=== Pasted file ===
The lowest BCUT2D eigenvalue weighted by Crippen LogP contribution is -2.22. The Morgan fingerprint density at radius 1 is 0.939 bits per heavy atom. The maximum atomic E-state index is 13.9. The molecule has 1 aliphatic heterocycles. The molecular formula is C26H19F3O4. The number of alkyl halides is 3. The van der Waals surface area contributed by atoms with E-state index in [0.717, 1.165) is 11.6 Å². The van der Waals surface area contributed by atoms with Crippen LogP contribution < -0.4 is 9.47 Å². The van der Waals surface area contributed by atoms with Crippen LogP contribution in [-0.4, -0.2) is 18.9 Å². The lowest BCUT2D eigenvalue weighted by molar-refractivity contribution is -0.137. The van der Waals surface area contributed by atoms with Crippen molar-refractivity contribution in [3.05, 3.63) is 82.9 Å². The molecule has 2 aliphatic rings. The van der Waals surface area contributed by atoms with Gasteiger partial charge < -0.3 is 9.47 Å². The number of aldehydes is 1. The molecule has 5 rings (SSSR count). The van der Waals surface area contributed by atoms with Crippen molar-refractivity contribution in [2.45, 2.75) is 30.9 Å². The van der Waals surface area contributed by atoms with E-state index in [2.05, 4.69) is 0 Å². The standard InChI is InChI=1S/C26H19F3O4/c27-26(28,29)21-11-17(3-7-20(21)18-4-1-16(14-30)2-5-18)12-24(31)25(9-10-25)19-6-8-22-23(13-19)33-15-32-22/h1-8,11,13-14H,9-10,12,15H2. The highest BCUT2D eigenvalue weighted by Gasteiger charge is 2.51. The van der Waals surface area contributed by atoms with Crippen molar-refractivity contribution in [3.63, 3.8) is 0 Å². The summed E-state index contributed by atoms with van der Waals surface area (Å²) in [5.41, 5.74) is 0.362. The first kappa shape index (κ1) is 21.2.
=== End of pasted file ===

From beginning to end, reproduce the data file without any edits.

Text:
The lowest BCUT2D eigenvalue weighted by Crippen LogP contribution is -2.22. The Morgan fingerprint density at radius 1 is 0.939 bits per heavy atom. The maximum atomic E-state index is 13.9. The molecule has 1 aliphatic heterocycles. The molecular formula is C26H19F3O4. The number of alkyl halides is 3. The van der Waals surface area contributed by atoms with E-state index in [0.717, 1.165) is 11.6 Å². The van der Waals surface area contributed by atoms with Crippen LogP contribution < -0.4 is 9.47 Å². The van der Waals surface area contributed by atoms with Crippen LogP contribution in [-0.4, -0.2) is 18.9 Å². The lowest BCUT2D eigenvalue weighted by molar-refractivity contribution is -0.137. The van der Waals surface area contributed by atoms with Crippen molar-refractivity contribution in [3.05, 3.63) is 82.9 Å². The molecule has 2 aliphatic rings. The van der Waals surface area contributed by atoms with Gasteiger partial charge < -0.3 is 9.47 Å². The number of aldehydes is 1. The molecule has 5 rings (SSSR count). The van der Waals surface area contributed by atoms with Crippen molar-refractivity contribution in [2.45, 2.75) is 30.9 Å². The van der Waals surface area contributed by atoms with E-state index in [2.05, 4.69) is 0 Å². The standard InChI is InChI=1S/C26H19F3O4/c27-26(28,29)21-11-17(3-7-20(21)18-4-1-16(14-30)2-5-18)12-24(31)25(9-10-25)19-6-8-22-23(13-19)33-15-32-22/h1-8,11,13-14H,9-10,12,15H2. The highest BCUT2D eigenvalue weighted by Gasteiger charge is 2.51. The van der Waals surface area contributed by atoms with Crippen molar-refractivity contribution in [3.63, 3.8) is 0 Å². The summed E-state index contributed by atoms with van der Waals surface area (Å²) in [5.41, 5.74) is 0.362. The first kappa shape index (κ1) is 21.2.